Berry Plastics Corp. v. Illinois National Insurance Co.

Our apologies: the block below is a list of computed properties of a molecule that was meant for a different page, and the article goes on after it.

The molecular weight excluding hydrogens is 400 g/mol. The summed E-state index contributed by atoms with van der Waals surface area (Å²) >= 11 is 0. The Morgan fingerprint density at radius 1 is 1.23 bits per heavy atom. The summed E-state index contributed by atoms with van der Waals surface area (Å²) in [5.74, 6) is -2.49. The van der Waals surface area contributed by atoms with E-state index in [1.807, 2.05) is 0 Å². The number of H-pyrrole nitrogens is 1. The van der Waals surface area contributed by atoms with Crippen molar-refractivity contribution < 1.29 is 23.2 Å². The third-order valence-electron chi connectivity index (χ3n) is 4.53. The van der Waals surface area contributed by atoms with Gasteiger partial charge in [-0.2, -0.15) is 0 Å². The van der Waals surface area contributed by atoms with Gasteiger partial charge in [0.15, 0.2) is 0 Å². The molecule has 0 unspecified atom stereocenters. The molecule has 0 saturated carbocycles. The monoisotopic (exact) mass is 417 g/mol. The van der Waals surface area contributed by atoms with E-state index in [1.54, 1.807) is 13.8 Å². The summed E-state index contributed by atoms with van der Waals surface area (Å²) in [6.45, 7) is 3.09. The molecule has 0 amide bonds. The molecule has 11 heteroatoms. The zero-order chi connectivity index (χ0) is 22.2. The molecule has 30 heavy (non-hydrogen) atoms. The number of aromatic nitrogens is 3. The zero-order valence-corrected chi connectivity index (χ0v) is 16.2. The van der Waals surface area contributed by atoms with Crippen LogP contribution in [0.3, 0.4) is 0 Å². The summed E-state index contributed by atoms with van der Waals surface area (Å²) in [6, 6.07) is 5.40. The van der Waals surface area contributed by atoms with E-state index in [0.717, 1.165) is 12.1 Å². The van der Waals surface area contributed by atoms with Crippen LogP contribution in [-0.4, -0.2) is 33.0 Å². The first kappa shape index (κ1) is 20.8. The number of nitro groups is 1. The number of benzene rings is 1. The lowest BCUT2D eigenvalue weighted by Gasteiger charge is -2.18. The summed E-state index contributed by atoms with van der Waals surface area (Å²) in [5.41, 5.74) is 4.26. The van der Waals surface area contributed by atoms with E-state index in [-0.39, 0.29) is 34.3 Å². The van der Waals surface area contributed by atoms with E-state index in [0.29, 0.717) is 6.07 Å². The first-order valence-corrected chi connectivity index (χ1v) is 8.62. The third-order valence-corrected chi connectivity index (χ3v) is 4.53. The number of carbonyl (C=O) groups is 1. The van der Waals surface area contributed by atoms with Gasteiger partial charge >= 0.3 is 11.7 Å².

Packgen's customer, CRI, required a new type of intermediate bulk container (IBC) for a chemical catalyst used in refining crude oil into other petroleum products. The new IBC's outer surface consisted primarily of polypropylene fabric rather than metal; it could be collapsed for storage. CRI's catalyst is self-heating and can ignite when exposed to oxygen. Packgen engaged Berry to manufacture a laminate of woven polypropylene chemically bonded to aluminum foil, to strengthen the IBC’s exterior and serve as a barrier to oxygen, ultraviolet light, and infrared radiation. By April 2008, Packgen was selling an average of 1,261 IBCs per month to CRI and was making overtures to other petroleum refiners. While CRI personnel were lifting an IBC full of catalyst, the foil layer separated from the polypropylene, exposing the interior lining. Other failures followed, some resulting in fires. Packgen determined that foil laminate obtained from Berry was defective. CRI canceled pending orders and destroyed and refused to pay for IBCs that Packgen had provided. Word reached other potential Packgen customers. Packgen sued Berry. The First Circuit affirmed an award of $7.2 million in damages. Berry unsuccessfully demanded that Illinois National indemnify it for all but the first $1 million, which Berry’s primary liability insurer agreed to cover. The Seventh Circuit affirmed summary judgment in favor of Illinois National. The policy covers damages that Berry is required to pay “because of … Property Damage.” While some portion of the lost profits award might be attributable to property damage, Berry did not attempt to make that showing. View "Berry Plastics Corp. v. Illinois National Insurance Co." on Justia Law